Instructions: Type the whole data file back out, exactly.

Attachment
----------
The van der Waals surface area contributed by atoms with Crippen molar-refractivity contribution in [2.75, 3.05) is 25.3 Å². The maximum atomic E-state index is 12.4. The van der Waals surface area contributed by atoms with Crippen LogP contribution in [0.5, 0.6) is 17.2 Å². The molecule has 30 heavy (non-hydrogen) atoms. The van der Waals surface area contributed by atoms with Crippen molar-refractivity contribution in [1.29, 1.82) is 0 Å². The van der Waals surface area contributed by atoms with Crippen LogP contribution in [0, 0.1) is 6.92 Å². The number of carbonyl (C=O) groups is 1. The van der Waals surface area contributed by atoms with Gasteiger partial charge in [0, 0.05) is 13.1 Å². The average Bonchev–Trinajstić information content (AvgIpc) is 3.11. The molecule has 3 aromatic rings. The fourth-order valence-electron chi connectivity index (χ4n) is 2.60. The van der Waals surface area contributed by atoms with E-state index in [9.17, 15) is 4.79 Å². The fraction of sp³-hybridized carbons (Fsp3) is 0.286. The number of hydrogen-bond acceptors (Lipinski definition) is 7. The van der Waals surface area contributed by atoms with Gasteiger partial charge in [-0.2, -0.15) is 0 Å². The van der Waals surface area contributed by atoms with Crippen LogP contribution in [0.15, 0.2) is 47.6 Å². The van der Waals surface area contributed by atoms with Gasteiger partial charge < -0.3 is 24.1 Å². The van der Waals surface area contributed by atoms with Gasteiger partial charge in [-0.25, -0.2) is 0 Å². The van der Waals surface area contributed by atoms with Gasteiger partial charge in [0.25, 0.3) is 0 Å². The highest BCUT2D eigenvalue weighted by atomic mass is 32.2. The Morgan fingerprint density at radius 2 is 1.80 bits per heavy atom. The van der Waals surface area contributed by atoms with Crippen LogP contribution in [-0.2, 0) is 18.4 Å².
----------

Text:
The van der Waals surface area contributed by atoms with Crippen molar-refractivity contribution in [2.75, 3.05) is 25.3 Å². The maximum atomic E-state index is 12.4. The van der Waals surface area contributed by atoms with Crippen LogP contribution in [0.5, 0.6) is 17.2 Å². The molecule has 30 heavy (non-hydrogen) atoms. The van der Waals surface area contributed by atoms with Crippen molar-refractivity contribution in [1.29, 1.82) is 0 Å². The van der Waals surface area contributed by atoms with Crippen LogP contribution in [0, 0.1) is 6.92 Å². The number of carbonyl (C=O) groups is 1. The van der Waals surface area contributed by atoms with Gasteiger partial charge in [0, 0.05) is 13.1 Å². The average Bonchev–Trinajstić information content (AvgIpc) is 3.11. The molecule has 3 aromatic rings. The fourth-order valence-electron chi connectivity index (χ4n) is 2.60. The van der Waals surface area contributed by atoms with E-state index in [9.17, 15) is 4.79 Å². The fraction of sp³-hybridized carbons (Fsp3) is 0.286. The number of hydrogen-bond acceptors (Lipinski definition) is 7. The van der Waals surface area contributed by atoms with Gasteiger partial charge in [-0.2, -0.15) is 0 Å². The van der Waals surface area contributed by atoms with Crippen LogP contribution in [0.15, 0.2) is 47.6 Å². The van der Waals surface area contributed by atoms with Gasteiger partial charge < -0.3 is 24.1 Å². The van der Waals surface area contributed by atoms with Gasteiger partial charge in [-0.25, -0.2) is 0 Å². The van der Waals surface area contributed by atoms with Gasteiger partial charge in [0.25, 0.3) is 0 Å². The highest BCUT2D eigenvalue weighted by atomic mass is 32.2. The Morgan fingerprint density at radius 2 is 1.80 bits per heavy atom. The van der Waals surface area contributed by atoms with Crippen LogP contribution in [-0.2, 0) is 18.4 Å².